• Founded in Bacon's time, the Royal Society of London

  • was the foremost scientific society in England

  • and even in the rest of the world.

  • By the 19th century, it had become

  • a kind of gentleman's club

  • populated mainly by antiquarians, literary men and the nobility.

  • The members of the philosophical breakfast club

  • helped form a number of new scientific societies,

  • including the British Association.

  • These new societies required

  • that members be active researchers publishing their results.

  • They reinstated the tradition of the Q&A

  • after scientific papers were read,

  • which had been discontinued by the Royal Society

  • as being ungentlemanly.

  • And for the first time, they gave women a foot in the door of science.

  • Members were encouraged to bring their wives,

  • daughters and sisters to the meetings of the British Association,

  • and while the women were expected to attend

  • only the public lectures and the social events like this one,

  • they began to infiltrate the scientific sessions as well.

  • The British Association would later be the first

  • of the major national science organizations in the world

  • to admit women as full members.

  • [External funding for science]

  • Up to the 19th century,

  • natural philosophers were expected to pay

  • for their own equipment and supplies.

  • Occasionally, there were prizes,

  • such as that given to John Harrison in the 18th century,

  • for solving the so-called longitude problem,

  • but prizes were only given after the fact,

  • when they were given at all.

  • On the advice of the philosophical breakfast club,

  • the British Association began to use the extra money

  • generated by its meetings to give grants

  • for research in astronomy, the tides, fossil fish,

  • shipbuilding, and many other areas.

  • These grants not only allowed

  • less wealthy men to conduct research,

  • but they also encouraged thinking outside the box,

  • rather than just trying to solve one pre-set question.

  • Eventually, the Royal Society

  • and the scientific societies of other countries followed suit,

  • and this has become -- fortunately it's become --

  • a major part of the scientific landscape today.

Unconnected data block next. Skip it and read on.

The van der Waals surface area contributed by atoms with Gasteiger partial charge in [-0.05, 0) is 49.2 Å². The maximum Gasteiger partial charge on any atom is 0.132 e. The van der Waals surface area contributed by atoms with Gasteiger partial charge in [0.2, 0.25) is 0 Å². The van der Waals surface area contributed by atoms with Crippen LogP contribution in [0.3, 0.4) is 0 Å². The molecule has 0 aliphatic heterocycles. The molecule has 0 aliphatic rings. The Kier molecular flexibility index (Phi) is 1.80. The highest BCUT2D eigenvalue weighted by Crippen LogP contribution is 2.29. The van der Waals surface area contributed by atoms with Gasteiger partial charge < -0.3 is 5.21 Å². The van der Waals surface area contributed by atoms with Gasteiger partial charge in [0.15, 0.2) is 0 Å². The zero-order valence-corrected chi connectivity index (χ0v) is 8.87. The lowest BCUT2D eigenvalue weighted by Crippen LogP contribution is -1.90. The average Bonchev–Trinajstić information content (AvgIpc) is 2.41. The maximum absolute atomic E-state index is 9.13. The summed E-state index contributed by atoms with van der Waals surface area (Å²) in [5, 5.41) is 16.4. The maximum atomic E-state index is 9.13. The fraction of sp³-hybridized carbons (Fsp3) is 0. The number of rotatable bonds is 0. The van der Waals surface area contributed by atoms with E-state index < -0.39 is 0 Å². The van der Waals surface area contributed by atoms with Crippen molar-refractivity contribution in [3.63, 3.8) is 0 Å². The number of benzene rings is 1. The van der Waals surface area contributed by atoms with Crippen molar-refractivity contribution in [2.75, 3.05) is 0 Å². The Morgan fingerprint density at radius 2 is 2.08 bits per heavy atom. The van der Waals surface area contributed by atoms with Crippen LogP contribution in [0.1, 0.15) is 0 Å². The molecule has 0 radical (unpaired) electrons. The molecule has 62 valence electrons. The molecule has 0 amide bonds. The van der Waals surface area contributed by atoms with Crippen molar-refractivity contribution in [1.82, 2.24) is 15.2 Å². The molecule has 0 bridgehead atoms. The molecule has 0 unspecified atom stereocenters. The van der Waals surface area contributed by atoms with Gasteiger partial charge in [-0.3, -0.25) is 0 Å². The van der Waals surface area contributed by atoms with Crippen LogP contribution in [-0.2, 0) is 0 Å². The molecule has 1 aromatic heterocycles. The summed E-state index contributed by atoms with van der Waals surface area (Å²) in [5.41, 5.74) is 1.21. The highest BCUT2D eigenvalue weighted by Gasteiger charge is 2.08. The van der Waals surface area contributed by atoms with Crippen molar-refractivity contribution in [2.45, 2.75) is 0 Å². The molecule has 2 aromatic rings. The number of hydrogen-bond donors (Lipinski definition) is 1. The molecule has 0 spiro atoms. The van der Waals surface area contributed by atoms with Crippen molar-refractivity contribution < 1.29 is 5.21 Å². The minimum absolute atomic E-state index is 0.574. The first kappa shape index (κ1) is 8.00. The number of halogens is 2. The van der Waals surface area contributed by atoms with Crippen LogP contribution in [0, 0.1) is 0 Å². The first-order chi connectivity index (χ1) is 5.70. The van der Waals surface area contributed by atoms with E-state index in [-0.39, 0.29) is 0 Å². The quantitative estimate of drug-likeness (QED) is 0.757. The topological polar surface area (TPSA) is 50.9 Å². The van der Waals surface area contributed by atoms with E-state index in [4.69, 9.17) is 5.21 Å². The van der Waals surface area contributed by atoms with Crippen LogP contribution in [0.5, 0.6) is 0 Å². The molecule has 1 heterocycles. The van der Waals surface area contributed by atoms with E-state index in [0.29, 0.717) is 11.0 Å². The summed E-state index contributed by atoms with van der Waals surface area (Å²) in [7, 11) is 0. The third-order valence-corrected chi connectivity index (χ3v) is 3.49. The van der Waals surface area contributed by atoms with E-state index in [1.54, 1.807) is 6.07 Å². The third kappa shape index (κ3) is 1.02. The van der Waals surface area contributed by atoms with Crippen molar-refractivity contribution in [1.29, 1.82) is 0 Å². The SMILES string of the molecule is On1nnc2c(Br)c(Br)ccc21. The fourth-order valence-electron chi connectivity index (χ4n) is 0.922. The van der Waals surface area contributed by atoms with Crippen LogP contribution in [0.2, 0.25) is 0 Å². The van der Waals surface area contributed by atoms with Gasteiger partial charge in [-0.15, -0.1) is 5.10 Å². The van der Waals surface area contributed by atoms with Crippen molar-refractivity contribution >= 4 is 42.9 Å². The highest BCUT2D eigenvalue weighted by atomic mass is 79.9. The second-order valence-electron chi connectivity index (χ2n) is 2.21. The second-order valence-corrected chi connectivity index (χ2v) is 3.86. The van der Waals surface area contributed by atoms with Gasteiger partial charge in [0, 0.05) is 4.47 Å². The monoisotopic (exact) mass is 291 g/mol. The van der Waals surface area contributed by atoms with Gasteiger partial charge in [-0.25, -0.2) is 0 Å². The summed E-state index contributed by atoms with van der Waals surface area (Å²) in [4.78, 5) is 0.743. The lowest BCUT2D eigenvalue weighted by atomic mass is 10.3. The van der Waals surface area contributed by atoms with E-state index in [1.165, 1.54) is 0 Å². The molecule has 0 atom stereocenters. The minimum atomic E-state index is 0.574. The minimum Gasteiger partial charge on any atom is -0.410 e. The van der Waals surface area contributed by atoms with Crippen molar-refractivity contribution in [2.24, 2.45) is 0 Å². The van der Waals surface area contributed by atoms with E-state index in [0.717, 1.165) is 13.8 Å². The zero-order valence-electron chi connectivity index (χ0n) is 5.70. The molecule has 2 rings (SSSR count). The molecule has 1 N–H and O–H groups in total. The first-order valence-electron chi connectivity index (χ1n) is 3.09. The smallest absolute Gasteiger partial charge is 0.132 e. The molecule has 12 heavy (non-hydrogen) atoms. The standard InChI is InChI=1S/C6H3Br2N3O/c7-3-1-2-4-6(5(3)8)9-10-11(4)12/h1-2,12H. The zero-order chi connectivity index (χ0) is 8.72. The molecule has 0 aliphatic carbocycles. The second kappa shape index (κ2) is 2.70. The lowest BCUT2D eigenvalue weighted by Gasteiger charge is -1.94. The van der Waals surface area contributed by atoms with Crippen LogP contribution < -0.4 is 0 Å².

• So the philosophical breakfast club

  • helped invent the modern scientist.

  • That's the heroic part of their story.

  • There's a flip side as well.

  • They did not foresee at least one consequence

  • of their revolution.

  • They would have been deeply dismayed

  • by today's disjunction between science and the rest of culture.

  • It's shocking to realize

  • that only 28 percent of American adults

  • have even a very basic level of science literacy,

  • and this was tested by asking simple questions like,

  • "Did humans and dinosaurs inhabit the Earth at the same time?"

  • and "What proportion of the Earth is covered in water?"

  • Once scientists became members of a professional group,

  • they were slowly walled off from the rest of us.

  • This is the unintended consequence of the revolution

  • that started with our four friends.

  • Charles Darwin said,

  • "I sometimes think that general and popular treatises

  • are almost as important for the progress of science

  • as original work."

  • In fact, "Origin of Species" was written

  • for a general and popular audience,

  • and was widely read when it first appeared.

  • Darwin knew what we seem to have forgotten,

  • that science is not only for scientists.

  • Thank you.

  • (Applause)

I'd like you to come back with me for a moment

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【TED】Laura Snyder: The Philosophical Breakfast Club (Laura Snyder: The Philosophical Breakfast Club)

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    VoiceTube posted on 2013/06/10